No one seems sure exactly what Huawei is patenting. Gerhards praises David Harrington’s contribution to the syslog standard but says he has recused himself from the discussion over what to do over the patent application. This includes stating what it is that Huawei has filed a patent application for.

Gerhards doesn’t have any insight into the topic of what it is Huawei has actually filed for, either, saying:

Quite honestly: I do not know. Huawei’s people have definitely done a good job in looking at what’s currently deployed, what the syslog community wants to see, discuss some technical details (framing and certificates). The technical content of their paper is about four pages, so there isn’t even much substance in it. Everything inside these four pages has been discussed on the IETF mailing list and the content almost exclusively stems back to other people’s comments. Frankly — I am not bashing here — I just can’t find any novel contribution. Other WG members have similar problems. Huawei still says there is something novel, but they are not disclosing it.

Gerhards believes that Huawei wants to settle this issue with the IETF. “The license they are offering, as well as the way they proceed, indicates that they do not want to hinder the IETF process. Huawei employees contributing to the working group seem to have some influence on their employer to solve the situation,” he says.

He goes on to say that the patent is being claimed where nothing new exists. He cites this Usenet post as an example of the technology being standardised in use as early as 1999, and this LinuxJournal article from 2001 on the same topic: syslog with SSL.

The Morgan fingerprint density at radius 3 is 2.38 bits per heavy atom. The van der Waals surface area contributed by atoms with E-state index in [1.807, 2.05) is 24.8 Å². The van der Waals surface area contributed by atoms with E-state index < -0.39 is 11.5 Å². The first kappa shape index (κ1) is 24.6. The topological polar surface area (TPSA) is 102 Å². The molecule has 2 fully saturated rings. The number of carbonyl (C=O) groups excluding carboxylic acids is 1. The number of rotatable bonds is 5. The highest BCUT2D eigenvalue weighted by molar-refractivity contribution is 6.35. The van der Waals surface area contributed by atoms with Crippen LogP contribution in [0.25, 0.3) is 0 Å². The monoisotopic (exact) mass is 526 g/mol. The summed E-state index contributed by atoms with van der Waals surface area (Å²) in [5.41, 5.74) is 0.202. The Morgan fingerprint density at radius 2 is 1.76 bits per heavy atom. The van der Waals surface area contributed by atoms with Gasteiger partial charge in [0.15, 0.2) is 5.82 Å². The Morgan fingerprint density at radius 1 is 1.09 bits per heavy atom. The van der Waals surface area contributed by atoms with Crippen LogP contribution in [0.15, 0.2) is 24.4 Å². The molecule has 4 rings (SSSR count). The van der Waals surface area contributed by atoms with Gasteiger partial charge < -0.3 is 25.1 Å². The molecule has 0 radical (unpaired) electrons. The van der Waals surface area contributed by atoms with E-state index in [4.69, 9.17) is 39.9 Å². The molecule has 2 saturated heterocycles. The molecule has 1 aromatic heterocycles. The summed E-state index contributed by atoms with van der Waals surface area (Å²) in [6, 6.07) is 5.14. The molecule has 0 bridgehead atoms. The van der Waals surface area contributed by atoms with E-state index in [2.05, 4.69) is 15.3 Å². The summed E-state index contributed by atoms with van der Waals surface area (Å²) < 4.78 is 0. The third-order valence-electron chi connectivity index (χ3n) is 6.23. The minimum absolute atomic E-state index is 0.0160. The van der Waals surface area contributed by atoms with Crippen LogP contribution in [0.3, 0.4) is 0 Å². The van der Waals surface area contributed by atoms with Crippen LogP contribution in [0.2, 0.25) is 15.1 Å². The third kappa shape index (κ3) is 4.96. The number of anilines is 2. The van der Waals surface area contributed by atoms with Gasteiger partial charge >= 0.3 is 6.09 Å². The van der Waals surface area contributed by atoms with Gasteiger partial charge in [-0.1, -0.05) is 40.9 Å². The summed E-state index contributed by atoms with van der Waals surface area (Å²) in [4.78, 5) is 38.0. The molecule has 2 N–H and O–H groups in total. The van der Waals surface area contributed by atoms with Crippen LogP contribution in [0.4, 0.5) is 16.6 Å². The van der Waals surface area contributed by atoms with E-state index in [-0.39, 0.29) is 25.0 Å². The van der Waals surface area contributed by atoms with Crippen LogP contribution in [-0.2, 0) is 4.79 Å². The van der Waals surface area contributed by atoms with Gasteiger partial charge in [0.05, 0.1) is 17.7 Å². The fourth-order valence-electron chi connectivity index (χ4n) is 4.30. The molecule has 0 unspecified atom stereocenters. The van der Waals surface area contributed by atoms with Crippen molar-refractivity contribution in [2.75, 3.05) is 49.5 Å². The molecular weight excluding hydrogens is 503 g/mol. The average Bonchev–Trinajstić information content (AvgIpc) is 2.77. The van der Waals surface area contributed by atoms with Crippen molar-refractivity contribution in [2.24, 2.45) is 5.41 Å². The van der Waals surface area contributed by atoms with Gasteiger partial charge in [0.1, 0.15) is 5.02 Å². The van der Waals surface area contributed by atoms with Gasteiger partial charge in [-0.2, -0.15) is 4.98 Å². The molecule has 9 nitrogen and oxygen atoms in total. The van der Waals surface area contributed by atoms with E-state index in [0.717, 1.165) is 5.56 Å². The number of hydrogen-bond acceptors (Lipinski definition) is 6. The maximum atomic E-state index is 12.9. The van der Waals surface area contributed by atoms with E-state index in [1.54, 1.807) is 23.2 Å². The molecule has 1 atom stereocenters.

“The other problem,” Gerhards goes on, “is that Huawei might change its license, or sell it (maybe as part of a merger), in which case every work based on the substance-less patent again is in danger. As such, I expect that the patent claim will at least stop open source developers from implementing the so-encumbered standard, no matter how liberated the licensing terms may be.”

Who is Huawei and why do they want to patent an unspecified part of a not-yet-complete syslog protocol?

Huawei is a roughly 34,000-employee privately held telecommunications company based in China that is active in most markets outside of North America. One of its major competitors is Cisco, which once accused Huawei of stealing its intellectual property, settling the lawsuit in 2004.

As of press time, Huawei had not responded to a request for comments emailed to the contact address listed on the patent disclosure asking for Huawei’s side of the story, and for comments on what, exactly, Huawei is patenting and why. We will be sure to pass on any responses we might get from Huawei.